There’s a degree of expectation when it comes to the New York Asian Film Festival and its assortment of genre-bending films, which have a larger range than most would give them credit for. The festival, running from June 25 to July 8, has a few central themes (kung fu, the obligatory Takashi Miike film) to attract the majority of genre kiddies. But NYAFF is traditionally about surprise and opening up your boundaries when it comes to Asian film. Essentially, come for Yatterman but stay for the print of Eastern Condors, which you’ll likely never see in theaters again.
The opening-night film, Ip Man, is the most representative of NYAFF’s allure. Donnie Yen is the titular Wing Chun master, who can furrow his brow and wax poetic koans with the best of them. Everything else is fairly simple: Master Ip doesn’t take students, is wealthy, everyone respects him, local gang comes to promote their kung fu, beats everyone, hears of Ip Man, challenges him, Ip Man politely declines but changes his mind once he has his wife’s approval. There’s nothing shocking or surprising, aside from the incredible kung fu choreography.
Then the Japanese show up and China is thrown into a militant state where kung fu isn’t practiced, but thrown against Japanese karate in brutal matches. Ip is forced to work and questions what good he can do when all of the Chinese people are defenseless. It’s almost like you can see the light bulb go off over Yen’s head when someone literally spells out the whole “you are a master of martial arts and we’re getting our ass kicked daily” to him.
But let’s be fair: Ip Man and its sequel—the first parts of a trilogy, or quadrilogy, if Wong Kar-wai clears his schedule—aren’t here for the engaging plot. Sammo Hung’s choreography (he even picks up acting and directing for the second film) is simply mesmerizing. It’s shocking to see how fluid this can be when wires, CGI, and flowing black trench coats are forsaken for talent. There’s even a minor question of family, since Ip does everything possible to ignore them until he’s allowed to fight for them. Then they suddenly matter. Then again, his wife and child may as well be two sackcloths with googly eyes glued on for all the audience cares. These are films about Donnie Yen kicking ass.
Likewise, Gallants is the third film at NYAFF that takes wuxia tropes and repackages them in this age of Jaden Smith-headlined martial-arts films. From the boisterous narrator proclaiming nicknames to the pop-art freeze frames that introduce us to Dragon (Chen Kuan-tai) and Tiger (Bruce Leung, aka the Beast from Kung Fu Hustle). Whereas Ip Man is a slick ode to the wuxia genre, Gallants is packed with grindhouse nostalgia—even acknowledging that the stars are no longer as young as they used to be.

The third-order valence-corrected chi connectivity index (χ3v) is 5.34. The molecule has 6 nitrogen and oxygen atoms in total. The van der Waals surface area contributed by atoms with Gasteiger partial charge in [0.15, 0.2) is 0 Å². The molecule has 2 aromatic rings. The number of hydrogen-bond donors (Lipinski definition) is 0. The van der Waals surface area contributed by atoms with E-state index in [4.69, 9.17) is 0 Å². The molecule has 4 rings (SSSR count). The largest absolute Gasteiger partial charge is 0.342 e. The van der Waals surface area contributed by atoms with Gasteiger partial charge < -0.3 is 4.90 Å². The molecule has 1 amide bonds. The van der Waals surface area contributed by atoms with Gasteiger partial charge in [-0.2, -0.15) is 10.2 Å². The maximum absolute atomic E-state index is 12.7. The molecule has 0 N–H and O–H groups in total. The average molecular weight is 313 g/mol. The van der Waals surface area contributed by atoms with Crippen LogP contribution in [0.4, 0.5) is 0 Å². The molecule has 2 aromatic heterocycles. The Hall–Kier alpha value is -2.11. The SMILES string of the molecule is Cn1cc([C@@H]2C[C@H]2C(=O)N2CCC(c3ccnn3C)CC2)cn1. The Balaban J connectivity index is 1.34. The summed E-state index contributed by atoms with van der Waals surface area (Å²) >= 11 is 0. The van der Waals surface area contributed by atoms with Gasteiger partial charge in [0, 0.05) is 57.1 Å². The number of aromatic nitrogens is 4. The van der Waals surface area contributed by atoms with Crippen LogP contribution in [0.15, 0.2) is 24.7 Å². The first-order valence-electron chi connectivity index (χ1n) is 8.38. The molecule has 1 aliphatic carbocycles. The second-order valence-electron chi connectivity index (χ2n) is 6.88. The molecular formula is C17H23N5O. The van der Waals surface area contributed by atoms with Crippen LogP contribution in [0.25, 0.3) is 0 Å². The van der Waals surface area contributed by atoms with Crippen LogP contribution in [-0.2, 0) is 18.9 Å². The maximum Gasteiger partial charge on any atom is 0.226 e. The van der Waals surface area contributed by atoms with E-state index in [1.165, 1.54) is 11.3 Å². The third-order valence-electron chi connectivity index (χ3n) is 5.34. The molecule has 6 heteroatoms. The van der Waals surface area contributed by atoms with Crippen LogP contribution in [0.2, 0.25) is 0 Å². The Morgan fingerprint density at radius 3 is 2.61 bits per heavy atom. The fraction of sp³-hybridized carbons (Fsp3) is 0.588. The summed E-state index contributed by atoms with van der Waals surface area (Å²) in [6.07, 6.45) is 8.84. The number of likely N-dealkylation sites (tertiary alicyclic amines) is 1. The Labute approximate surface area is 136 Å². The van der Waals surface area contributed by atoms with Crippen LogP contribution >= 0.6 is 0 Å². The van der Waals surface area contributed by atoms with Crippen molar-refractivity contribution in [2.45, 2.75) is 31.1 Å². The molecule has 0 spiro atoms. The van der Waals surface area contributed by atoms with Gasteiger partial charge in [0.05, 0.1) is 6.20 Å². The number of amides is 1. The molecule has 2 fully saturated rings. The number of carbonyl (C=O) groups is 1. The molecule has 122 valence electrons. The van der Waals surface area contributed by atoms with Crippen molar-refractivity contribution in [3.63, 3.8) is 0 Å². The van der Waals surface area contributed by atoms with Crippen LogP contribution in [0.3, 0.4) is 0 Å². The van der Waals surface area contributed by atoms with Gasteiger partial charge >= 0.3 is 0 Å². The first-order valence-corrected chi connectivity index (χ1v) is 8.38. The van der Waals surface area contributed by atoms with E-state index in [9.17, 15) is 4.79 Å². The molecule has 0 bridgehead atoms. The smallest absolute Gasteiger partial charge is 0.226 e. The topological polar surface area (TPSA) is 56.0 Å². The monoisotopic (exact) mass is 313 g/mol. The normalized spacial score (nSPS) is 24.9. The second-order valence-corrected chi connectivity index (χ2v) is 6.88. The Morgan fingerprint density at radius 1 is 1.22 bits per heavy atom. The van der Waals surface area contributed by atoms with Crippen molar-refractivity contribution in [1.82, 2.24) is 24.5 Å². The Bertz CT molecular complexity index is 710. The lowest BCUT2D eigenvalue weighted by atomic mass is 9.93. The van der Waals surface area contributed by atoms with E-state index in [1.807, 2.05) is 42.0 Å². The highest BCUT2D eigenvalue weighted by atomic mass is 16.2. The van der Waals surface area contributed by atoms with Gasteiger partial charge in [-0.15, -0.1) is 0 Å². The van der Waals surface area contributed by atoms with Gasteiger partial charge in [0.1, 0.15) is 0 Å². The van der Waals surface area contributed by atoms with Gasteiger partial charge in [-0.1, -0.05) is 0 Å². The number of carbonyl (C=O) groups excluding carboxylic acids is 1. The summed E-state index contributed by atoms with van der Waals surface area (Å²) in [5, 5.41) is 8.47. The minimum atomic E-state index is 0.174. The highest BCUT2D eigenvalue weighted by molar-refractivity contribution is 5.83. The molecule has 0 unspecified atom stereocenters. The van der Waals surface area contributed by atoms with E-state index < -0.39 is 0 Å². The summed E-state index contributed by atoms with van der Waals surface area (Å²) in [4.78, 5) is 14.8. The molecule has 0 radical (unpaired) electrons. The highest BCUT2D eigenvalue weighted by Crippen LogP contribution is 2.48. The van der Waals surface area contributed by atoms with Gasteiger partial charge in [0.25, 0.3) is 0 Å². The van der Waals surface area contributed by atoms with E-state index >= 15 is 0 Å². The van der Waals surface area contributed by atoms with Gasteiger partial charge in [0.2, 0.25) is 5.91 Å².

The training montage and weak protagonist, who shifts from a bully into a whipping boy, aren’t that interesting. But when Gallants celebrates the trends that the Chinese studio system grinded out, it rewards fanboys for their continued devotion. It all gets summed up when Meng (Jin Auyeung) asks what the point of a match is when his kung fu school wins a publicized tournament. “It’s the tradition of the thing,” scolds his master.
Symbol is also a film that’ll fill seats due to Hitoshi Matsumoto’s Big Man Japan and an audience expecting something similar. That’s good, since they’ll get deadpan humor that’s left to simmer in an otherwise absurd situation. But around the 20-minute mark, after the walls ripple with alabaster cherubs sticking their dicks out, awkward laughter is replaced by a kind of metaphysical awe. Symbol’s plot can easily be explained by that Toy Story 3 meme, but even that can be simplified: Symbol is about life. How’s that for a head-scratcher?
Shifting between two plots (a luchador, Escargot Man, preparing for a tag-team match that could be his last and a man, played by Matsumoto, in a white room), the film is an exercise in perfectly plotting a red herring. Matsumoto embraces his weirdness throughout the white-room segments, which play out like Wile E. Coyote stuck in an ACME factory. But Symbol’s greatest strength is tricking the audience when it comes to which story we’re supposed to follow, when in fact everything is laid out in a perfect three-act structure.